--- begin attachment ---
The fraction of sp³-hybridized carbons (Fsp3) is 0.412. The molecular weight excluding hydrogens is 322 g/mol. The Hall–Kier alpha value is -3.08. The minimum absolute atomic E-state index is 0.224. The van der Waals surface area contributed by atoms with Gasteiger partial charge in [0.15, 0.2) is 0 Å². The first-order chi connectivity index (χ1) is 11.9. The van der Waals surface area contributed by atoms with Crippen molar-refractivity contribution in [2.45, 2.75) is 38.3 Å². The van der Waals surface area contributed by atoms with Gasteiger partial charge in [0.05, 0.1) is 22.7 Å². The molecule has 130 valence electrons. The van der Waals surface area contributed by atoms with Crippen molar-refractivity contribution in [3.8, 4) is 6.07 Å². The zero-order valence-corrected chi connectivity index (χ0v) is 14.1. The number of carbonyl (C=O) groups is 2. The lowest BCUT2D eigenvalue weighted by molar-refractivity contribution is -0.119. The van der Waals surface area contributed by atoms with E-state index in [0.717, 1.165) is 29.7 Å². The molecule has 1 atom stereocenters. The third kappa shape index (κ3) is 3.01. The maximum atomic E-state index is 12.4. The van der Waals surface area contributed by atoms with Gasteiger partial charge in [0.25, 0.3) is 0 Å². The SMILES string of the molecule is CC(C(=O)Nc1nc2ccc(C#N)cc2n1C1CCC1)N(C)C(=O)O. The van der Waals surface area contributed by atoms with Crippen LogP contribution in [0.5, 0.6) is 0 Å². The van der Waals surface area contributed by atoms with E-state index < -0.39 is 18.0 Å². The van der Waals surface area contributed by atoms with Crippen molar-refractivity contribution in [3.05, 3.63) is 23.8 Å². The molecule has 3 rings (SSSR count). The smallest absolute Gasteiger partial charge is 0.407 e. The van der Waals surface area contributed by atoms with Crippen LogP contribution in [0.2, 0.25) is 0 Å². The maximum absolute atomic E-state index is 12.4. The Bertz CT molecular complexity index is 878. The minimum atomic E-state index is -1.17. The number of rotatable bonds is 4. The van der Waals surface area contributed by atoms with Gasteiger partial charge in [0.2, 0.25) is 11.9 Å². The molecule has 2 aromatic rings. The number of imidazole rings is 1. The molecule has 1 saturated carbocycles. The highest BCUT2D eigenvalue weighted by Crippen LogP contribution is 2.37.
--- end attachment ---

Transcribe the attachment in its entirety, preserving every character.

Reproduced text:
The fraction of sp³-hybridized carbons (Fsp3) is 0.412. The molecular weight excluding hydrogens is 322 g/mol. The Hall–Kier alpha value is -3.08. The minimum absolute atomic E-state index is 0.224. The van der Waals surface area contributed by atoms with Gasteiger partial charge in [0.15, 0.2) is 0 Å². The first-order chi connectivity index (χ1) is 11.9. The van der Waals surface area contributed by atoms with Crippen molar-refractivity contribution in [2.45, 2.75) is 38.3 Å². The van der Waals surface area contributed by atoms with Gasteiger partial charge in [0.05, 0.1) is 22.7 Å². The molecule has 130 valence electrons. The van der Waals surface area contributed by atoms with Crippen molar-refractivity contribution in [3.8, 4) is 6.07 Å². The zero-order valence-corrected chi connectivity index (χ0v) is 14.1. The number of carbonyl (C=O) groups is 2. The lowest BCUT2D eigenvalue weighted by molar-refractivity contribution is -0.119. The van der Waals surface area contributed by atoms with E-state index in [0.717, 1.165) is 29.7 Å². The molecule has 1 atom stereocenters. The third kappa shape index (κ3) is 3.01. The maximum atomic E-state index is 12.4. The van der Waals surface area contributed by atoms with Gasteiger partial charge in [0.25, 0.3) is 0 Å². The SMILES string of the molecule is CC(C(=O)Nc1nc2ccc(C#N)cc2n1C1CCC1)N(C)C(=O)O. The van der Waals surface area contributed by atoms with Crippen LogP contribution in [0.5, 0.6) is 0 Å². The van der Waals surface area contributed by atoms with E-state index < -0.39 is 18.0 Å². The van der Waals surface area contributed by atoms with Crippen molar-refractivity contribution in [3.05, 3.63) is 23.8 Å². The molecule has 3 rings (SSSR count). The smallest absolute Gasteiger partial charge is 0.407 e. The van der Waals surface area contributed by atoms with Crippen LogP contribution in [0.2, 0.25) is 0 Å². The maximum absolute atomic E-state index is 12.4. The Bertz CT molecular complexity index is 878. The minimum atomic E-state index is -1.17. The number of rotatable bonds is 4. The van der Waals surface area contributed by atoms with Gasteiger partial charge in [0.2, 0.25) is 11.9 Å². The molecule has 2 aromatic rings. The number of imidazole rings is 1. The molecule has 1 saturated carbocycles. The highest BCUT2D eigenvalue weighted by Crippen LogP contribution is 2.37.